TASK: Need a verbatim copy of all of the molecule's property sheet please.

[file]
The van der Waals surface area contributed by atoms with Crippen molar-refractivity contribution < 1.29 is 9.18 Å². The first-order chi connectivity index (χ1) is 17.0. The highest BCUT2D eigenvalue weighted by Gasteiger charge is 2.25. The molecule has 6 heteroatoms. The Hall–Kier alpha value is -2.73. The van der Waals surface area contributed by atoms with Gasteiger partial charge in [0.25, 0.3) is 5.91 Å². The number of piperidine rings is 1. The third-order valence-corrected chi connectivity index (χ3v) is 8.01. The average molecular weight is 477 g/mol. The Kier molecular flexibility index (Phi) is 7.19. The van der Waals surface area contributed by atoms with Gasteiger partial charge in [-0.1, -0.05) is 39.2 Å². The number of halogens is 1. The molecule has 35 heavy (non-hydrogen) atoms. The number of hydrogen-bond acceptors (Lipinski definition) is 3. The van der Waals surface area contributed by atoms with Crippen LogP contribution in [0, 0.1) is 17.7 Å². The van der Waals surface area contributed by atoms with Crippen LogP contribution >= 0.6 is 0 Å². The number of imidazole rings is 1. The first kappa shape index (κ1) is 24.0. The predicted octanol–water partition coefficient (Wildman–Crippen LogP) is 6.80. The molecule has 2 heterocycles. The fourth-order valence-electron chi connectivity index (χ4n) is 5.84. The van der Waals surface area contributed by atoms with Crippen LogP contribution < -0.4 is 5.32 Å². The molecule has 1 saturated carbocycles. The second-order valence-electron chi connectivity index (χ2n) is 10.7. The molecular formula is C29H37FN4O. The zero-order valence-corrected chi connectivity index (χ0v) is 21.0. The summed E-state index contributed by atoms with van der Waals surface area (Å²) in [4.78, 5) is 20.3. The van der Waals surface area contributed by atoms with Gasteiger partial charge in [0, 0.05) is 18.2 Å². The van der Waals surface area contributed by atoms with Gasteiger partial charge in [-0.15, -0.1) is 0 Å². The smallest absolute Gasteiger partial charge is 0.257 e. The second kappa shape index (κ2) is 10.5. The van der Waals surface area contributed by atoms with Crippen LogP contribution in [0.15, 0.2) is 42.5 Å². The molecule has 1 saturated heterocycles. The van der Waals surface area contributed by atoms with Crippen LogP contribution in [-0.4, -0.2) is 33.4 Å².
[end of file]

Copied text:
The van der Waals surface area contributed by atoms with Crippen molar-refractivity contribution < 1.29 is 9.18 Å². The first-order chi connectivity index (χ1) is 17.0. The highest BCUT2D eigenvalue weighted by Gasteiger charge is 2.25. The molecule has 6 heteroatoms. The Hall–Kier alpha value is -2.73. The van der Waals surface area contributed by atoms with Gasteiger partial charge in [0.25, 0.3) is 5.91 Å². The number of piperidine rings is 1. The third-order valence-corrected chi connectivity index (χ3v) is 8.01. The average molecular weight is 477 g/mol. The Kier molecular flexibility index (Phi) is 7.19. The van der Waals surface area contributed by atoms with Gasteiger partial charge in [-0.1, -0.05) is 39.2 Å². The number of halogens is 1. The molecule has 35 heavy (non-hydrogen) atoms. The number of hydrogen-bond acceptors (Lipinski definition) is 3. The van der Waals surface area contributed by atoms with Crippen LogP contribution in [0, 0.1) is 17.7 Å². The van der Waals surface area contributed by atoms with Crippen LogP contribution >= 0.6 is 0 Å². The number of imidazole rings is 1. The first kappa shape index (κ1) is 24.0. The predicted octanol–water partition coefficient (Wildman–Crippen LogP) is 6.80. The molecule has 2 heterocycles. The fourth-order valence-electron chi connectivity index (χ4n) is 5.84. The van der Waals surface area contributed by atoms with Crippen LogP contribution < -0.4 is 5.32 Å². The molecule has 1 saturated carbocycles. The second-order valence-electron chi connectivity index (χ2n) is 10.7. The molecular formula is C29H37FN4O. The zero-order valence-corrected chi connectivity index (χ0v) is 21.0. The summed E-state index contributed by atoms with van der Waals surface area (Å²) in [4.78, 5) is 20.3. The van der Waals surface area contributed by atoms with Gasteiger partial charge in [0, 0.05) is 18.2 Å². The van der Waals surface area contributed by atoms with Gasteiger partial charge in [-0.15, -0.1) is 0 Å². The smallest absolute Gasteiger partial charge is 0.257 e. The second kappa shape index (κ2) is 10.5. The van der Waals surface area contributed by atoms with Crippen LogP contribution in [0.15, 0.2) is 42.5 Å². The molecule has 1 saturated heterocycles. The van der Waals surface area contributed by atoms with Crippen LogP contribution in [-0.4, -0.2) is 33.4 Å².